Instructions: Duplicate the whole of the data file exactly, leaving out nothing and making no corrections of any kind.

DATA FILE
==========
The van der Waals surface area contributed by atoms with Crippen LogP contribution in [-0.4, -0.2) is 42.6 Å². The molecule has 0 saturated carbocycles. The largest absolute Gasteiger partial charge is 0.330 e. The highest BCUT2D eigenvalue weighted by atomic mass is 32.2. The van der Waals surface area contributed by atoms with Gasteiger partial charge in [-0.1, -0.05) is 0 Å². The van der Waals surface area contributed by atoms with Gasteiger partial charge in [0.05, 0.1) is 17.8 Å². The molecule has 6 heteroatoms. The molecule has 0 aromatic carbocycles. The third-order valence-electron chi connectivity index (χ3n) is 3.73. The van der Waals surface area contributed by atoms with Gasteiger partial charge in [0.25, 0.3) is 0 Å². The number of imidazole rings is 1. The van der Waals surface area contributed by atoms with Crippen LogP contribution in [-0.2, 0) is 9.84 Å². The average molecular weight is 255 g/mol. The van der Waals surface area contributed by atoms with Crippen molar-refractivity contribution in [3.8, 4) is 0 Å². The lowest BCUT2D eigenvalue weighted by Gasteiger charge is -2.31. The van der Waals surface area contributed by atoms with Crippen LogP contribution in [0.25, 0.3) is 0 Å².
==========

The van der Waals surface area contributed by atoms with Crippen LogP contribution in [-0.4, -0.2) is 42.6 Å². The molecule has 0 saturated carbocycles. The largest absolute Gasteiger partial charge is 0.330 e. The highest BCUT2D eigenvalue weighted by atomic mass is 32.2. The van der Waals surface area contributed by atoms with Gasteiger partial charge in [-0.1, -0.05) is 0 Å². The van der Waals surface area contributed by atoms with Gasteiger partial charge in [0.05, 0.1) is 17.8 Å². The molecule has 6 heteroatoms. The molecule has 0 aromatic carbocycles. The third-order valence-electron chi connectivity index (χ3n) is 3.73. The van der Waals surface area contributed by atoms with Gasteiger partial charge in [0.25, 0.3) is 0 Å². The number of imidazole rings is 1. The van der Waals surface area contributed by atoms with Crippen LogP contribution in [-0.2, 0) is 9.84 Å². The average molecular weight is 255 g/mol. The van der Waals surface area contributed by atoms with Crippen molar-refractivity contribution in [3.8, 4) is 0 Å². The lowest BCUT2D eigenvalue weighted by Gasteiger charge is -2.31. The van der Waals surface area contributed by atoms with Crippen LogP contribution in [0.25, 0.3) is 0 Å².